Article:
DURHAM, NC — Ignoring the voices of families and communities who have worked for many years for relief from the harms of predatory payday lending, a handful of members of Congress have introduced legislation that would nullify the Consumer Financial Protection Bureau’s (Consumer Bureau) national rule to rein in payday lending abuses. Their legislation uses Congressional Review Act authority to repeal the rule and prevent the Consumer Bureau from issuing a similar rule in the future, giving payday and car title lenders a free pass.

This legislation, introduced by Rep. Dennis Ross (R-Fla.) and co-sponsored by Rep. Alcee Hastings (D-Fla.), Tom Graves (R-Ga.), Henry Cuellar (D-Texas), Steve Stivers (R-Ohio), and Collin Peterson (D-Minn.), would kill the first ever national payday rule that requires payday and car title lenders to make a loan only after they have determined that the borrower can afford to pay it back. This is a commonsense measure designed to protect people from being trapped for months and sometimes years in triple-digit payday and car title loans.

“There’s no middle ground on whether the Consumer Bureau’s payday rule should stand. Congress must leave it alone. Payday lending causes tremendous harm to working families as well as vulnerable seniors and veterans. North Carolina recognized these harms years ago, and since 2001 our legislature has rejected repeated attempts to weaken our good laws,” said Alfred Ripley of the NC Justice Center. “In states without strong interest rate caps, payday and car title lenders trap people in loans with 300% or 400% interest, leading to cascading financial problems.”

“Payday loans rob borrowers of their ability to recover from a financial shortfall by pulling them deeper into debt. Borrowers routinely end up with unpaid bills and overdraft fees. Some lose their bank accounts or file bankruptcy,” said Donna Gallagher of the NC Assets Alliance. “Members of Congress should be working to protect families across the country by passing a strong national interest rate cap, not rolling back these initial protections just released by the Consumer Bureau.”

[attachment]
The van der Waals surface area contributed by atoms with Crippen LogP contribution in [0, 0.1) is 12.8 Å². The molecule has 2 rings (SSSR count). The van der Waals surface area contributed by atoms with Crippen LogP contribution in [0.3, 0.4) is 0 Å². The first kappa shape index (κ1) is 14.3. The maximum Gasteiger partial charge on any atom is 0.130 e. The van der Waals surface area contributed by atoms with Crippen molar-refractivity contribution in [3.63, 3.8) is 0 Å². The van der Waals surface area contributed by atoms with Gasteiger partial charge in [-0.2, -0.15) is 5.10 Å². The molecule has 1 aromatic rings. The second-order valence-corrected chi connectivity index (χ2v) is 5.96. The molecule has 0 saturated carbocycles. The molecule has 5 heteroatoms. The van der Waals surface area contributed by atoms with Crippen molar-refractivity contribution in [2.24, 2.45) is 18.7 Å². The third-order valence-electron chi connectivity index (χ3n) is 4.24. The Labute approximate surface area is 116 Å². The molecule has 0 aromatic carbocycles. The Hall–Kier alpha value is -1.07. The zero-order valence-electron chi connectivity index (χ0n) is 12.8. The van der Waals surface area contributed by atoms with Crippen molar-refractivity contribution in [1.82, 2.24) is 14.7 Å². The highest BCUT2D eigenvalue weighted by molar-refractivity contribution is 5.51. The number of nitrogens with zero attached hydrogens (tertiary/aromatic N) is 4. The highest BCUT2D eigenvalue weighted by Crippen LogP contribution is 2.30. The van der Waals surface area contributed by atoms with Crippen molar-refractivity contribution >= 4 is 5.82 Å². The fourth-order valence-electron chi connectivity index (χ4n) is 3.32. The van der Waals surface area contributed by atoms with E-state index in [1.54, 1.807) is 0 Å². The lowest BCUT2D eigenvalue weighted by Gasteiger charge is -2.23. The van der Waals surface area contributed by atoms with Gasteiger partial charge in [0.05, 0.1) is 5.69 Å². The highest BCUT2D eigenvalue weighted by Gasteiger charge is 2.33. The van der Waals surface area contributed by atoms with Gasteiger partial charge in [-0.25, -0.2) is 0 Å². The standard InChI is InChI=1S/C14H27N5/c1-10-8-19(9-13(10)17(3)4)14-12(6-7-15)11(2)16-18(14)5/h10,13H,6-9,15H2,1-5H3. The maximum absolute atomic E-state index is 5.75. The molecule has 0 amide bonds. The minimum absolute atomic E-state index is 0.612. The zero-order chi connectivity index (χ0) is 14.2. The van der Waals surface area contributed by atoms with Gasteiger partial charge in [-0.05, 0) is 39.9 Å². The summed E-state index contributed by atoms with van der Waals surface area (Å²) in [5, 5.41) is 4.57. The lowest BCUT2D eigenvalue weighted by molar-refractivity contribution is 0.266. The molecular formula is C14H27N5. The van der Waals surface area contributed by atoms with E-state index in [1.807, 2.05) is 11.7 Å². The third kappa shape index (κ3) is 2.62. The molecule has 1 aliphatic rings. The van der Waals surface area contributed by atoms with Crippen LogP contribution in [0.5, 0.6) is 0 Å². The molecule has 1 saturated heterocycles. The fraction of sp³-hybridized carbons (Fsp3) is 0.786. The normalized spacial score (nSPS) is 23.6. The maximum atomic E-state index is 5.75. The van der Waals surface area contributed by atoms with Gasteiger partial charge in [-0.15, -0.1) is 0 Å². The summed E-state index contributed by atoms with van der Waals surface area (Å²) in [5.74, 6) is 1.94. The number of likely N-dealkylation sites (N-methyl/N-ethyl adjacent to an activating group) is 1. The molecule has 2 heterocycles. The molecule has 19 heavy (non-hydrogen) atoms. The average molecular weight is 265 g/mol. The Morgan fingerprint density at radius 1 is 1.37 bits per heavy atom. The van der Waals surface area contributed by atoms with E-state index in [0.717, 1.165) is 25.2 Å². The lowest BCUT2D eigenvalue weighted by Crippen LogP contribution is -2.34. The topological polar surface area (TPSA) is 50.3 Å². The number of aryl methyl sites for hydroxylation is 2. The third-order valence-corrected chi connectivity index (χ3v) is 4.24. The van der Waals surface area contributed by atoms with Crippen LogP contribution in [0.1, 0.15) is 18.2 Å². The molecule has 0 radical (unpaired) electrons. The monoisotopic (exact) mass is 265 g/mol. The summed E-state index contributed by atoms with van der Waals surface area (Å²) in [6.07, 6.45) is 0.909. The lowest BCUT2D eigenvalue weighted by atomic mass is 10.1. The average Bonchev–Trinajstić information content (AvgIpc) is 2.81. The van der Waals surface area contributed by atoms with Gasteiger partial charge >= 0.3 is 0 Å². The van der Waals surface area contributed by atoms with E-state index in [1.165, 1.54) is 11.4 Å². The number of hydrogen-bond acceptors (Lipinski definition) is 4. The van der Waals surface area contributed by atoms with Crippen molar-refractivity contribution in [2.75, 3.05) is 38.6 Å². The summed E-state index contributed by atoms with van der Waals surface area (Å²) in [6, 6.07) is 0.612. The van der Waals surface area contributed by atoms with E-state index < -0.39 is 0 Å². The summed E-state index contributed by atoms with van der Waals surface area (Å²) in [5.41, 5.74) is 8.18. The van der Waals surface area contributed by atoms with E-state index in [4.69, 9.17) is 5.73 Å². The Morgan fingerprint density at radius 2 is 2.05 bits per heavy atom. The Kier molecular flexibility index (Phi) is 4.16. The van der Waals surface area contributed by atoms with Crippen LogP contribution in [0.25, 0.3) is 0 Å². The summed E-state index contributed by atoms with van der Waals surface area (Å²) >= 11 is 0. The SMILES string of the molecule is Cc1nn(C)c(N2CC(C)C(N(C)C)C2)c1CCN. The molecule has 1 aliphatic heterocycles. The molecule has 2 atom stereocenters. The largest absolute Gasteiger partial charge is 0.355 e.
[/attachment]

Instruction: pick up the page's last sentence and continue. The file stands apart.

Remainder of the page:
“North Carolina is proud to be among the 15 states plus D.C. that have eliminated payday lending, and our lawmakers must continue to stand by these strong state protections,” said Kelly Tornow of the Center for Responsible Lending. “But Congress must let this payday rule go into effect. Payday lending is far from the lifeline some members of Congress called it when they introduced this disastrous bill. It is a trap that routinely makes people much worse off. Congress must stand with working families, not predators.”

“I applaud the Consumer Bureau’s new payday rule, which starts from the common-sense principle of making sure the borrower has the ability to repay. Congress should advocate for principles that reflect an ethical approach to lending money,” said Jennifer Copeland of the NC Council of Churches. “Reasonable interest rates are one thing, but God does not look kindly on taking advantage of those struggling financially by charging them outrageous interest rates. The structure of these loans creates borrowers in bondage, enslaved by fees and interest they can never repay.”

“The Department of Defense recognizes the dangers caused by payday and other high-cost loans and their impact on military readiness. In 2006, Congress passed a 36% interest rate cap to protect active duty military and their families,” said Larry Hall, Secretary of the NC Department of Military and Veterans Affairs. “This payday rule is a good first step, and Congress should support it. Congress should also enact an interest rate cap to protect all Americans, including the more than 21 million veterans who do not receive Military Lending Act safeguards.”

A coalition of over 750 civil rights, consumer, labor, faith, veterans, seniors and community organizations from all 50 states energized a years-long effort to push the Consumer Bureau for strong protections from predatory payday and car title lending. The business model relies on repeat borrowing of unaffordable loans; 75% of all payday loan fees are generated from borrowers stuck in more than 10 loans a year.

Payday and car title lending leaves people without funds to pay bills, strips them of their bank accounts, and increases their likelihood of bankruptcy. Across the country, payday and car title lending costs families $8 billion per year. On the contrary, in the 15 states and D.C. where these loans are illegal, families save $5 billion every year. This rule will help spread these savings all across the country, keeping money in the pockets of hard working families and seniors.

The Consumer Bureau's rule is supported by more than 70% of Republicans, Independents and Democrats. (PDF)

For more information, or to arrange an interview with a CRL spokesperson on this issue, please contact Carol Hammerstein at carol.hammerstein@responsiblelending.org.